Composites in architecture: A hidden opportunity
Many applications in the aerospace and automotive industries apply equally to architecture, such as the use of FRP. Other opportunities for traditional composite materials may lie in seeking out creative applications.
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In late April this year when I wrote my June column, I was hoping for an amelioration of the coronavirus pandemic and aspiring to attend two events “in person” in September — the Society of Plastics Engineers (SPE, Danbury, Conn., U.S.) Automotive Conference and Exhibition (ACCE) and the Composites and Advanced Materials Expo (CAMX). I have attended every edition of each event since they started. Now, September has come and gone, and while both events happened, they were completely virtual. Alas, no driving to Detroit or flying to Orlando this year. Nonetheless, I dedicated many hours to both events, albeit from the comfort of my home office.
While it’s extremely difficult to replicate the excitement of a busy convention hall and the serendipitous moments that come from bumping into longtime acquaintances on the show floor, both events delivered about as well as they could in this environment. The exhibit halls for each event offered the chance to download product information, view recorded video and establish contact with company representatives to schedule a live virtual meeting. I missed the opportunity to see and touch displays, which for me is an integral part of a good trade show experience.
Where these two important events really delivered was in the streaming of live content, including keynotes, featured presentations, panel discussions and technical papers or demonstrations. Both organizing teams did a good job of bringing speakers with great credentials and insights into key markets and applications, and the opportunity to engage in a live chat with other attendees and Q&A for the speakers enhanced my learning experience.
Many of the advantages we promote for applications in automotive and aerospace apply equally for architecture.
I wrote several months ago how I derive inspiration for my column from attending important industry events, and I found plenty of interesting topics to cover in these virtual ones. One featured presentation at CAMX put my creative wheels in motion more than any other: “Composites for Modern Architecture” presented by Dr. Samir Aljishi, president of BFG Architecture, based in Bahrain. While I have certainly been aware of the use of fiber glass-reinforced plastic (FRP) for improving building aesthetics for many years, Dr. Aljishi’s presentation featured several examples I had not seen before. I ran a molding compound plant in the north of France in the mid-1990s, and one of our major customers was an Italian company that purchased UV-resistant polyester bulk molding compound (BMC) for compression molded wall claddings to enhance the exterior appearance and energy efficiency of many buildings in Eastern Europe. These were small, rectangular parts, unlike the curvilinear and exceptionally large-scale (in terms of dimensions) components shown by Dr. Aljishi.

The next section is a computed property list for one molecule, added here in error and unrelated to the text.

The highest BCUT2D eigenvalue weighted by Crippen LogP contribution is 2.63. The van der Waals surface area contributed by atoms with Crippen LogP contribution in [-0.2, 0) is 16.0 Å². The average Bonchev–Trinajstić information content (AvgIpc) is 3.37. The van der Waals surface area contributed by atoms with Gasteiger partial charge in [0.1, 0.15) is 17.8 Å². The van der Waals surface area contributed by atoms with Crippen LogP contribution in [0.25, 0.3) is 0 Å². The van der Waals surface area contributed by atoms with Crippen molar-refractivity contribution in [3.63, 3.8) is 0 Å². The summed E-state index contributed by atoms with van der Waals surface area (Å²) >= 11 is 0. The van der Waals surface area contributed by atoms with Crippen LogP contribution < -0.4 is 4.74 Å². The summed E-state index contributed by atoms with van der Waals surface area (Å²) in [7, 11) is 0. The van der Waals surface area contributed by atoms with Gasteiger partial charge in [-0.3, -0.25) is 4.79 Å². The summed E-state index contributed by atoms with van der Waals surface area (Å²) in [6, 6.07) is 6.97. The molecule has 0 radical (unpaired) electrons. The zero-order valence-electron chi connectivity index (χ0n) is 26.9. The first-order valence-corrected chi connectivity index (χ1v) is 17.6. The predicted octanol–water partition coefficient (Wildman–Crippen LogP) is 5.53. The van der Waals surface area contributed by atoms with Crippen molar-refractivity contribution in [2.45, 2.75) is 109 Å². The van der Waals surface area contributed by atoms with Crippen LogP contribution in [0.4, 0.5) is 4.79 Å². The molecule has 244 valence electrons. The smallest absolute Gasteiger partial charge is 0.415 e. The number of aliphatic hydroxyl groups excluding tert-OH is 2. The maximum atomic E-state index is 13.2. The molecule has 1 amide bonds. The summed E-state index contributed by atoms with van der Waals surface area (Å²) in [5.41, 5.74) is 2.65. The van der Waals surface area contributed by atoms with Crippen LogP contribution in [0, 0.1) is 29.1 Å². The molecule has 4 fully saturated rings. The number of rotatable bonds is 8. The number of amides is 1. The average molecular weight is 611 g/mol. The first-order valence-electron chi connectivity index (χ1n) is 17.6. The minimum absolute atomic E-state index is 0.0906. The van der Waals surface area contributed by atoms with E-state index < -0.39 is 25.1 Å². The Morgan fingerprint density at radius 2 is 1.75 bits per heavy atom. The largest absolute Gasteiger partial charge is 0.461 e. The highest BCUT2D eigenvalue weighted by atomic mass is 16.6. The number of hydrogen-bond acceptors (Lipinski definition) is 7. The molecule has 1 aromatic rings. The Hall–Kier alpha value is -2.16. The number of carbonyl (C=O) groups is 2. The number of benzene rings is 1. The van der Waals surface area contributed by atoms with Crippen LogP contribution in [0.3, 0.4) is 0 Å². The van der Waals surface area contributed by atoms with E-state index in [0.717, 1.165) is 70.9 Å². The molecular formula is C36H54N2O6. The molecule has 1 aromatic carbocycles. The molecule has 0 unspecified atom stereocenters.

Many of the advantages we promote for applications in automotive and aerospace apply equally for architecture. FRP offers mass reduction of up to 75% versus construction steel and up to 70% versus steel-reinforced concrete. This significantly reduces the downward force on a foundation — one of the structures cited was a 26-meter-diameter FRP dome for a mosque in Bahrain, weighing only 30 tons in FRP, versus 150 tons for the original stone-clad design. In addition to weight savings opportunities, durability is an oft-cited advantage of composites, and the dome and several other FRP structures in the Middle East have existed for more than 30 years without the need for maintenance, even in a hot, desert environment with high UV exposure. The ability to achieve compound curves and replicate the look and feel — smooth or rough, for example — of traditional materials, including stone, brick, concrete, wood, stainless steel, chrome and even gold, cannot be overstated. I’ve bemoaned in the past how we try to make composites look like steel or aluminum in cars and airplanes, using the term “hiding in plain sight” when covered by a layer of paint. It’s still an advantage no other class of materials have.
My youngest son is a third-year architecture student in Michigan and, in my opinion, is highly creative with an eye for design. His exposure to composites has largely come from dropping in on the exhibit floor at the SPE ACCE several times, as he is also a car aficionado. In my son’s courses, the emphasis is on how to creatively use traditional building materials, which presents a wonderful opportunity to expand the material palettes of these students. As an industry, when we think about young people who might become interested in composite materials, we tend to focus on STEM students and university engineering and materials sciences programs. How can we work together to increase the teaching of composite materials in architecture curricula? I believe herein lies a real opportunity to grow the market for composites.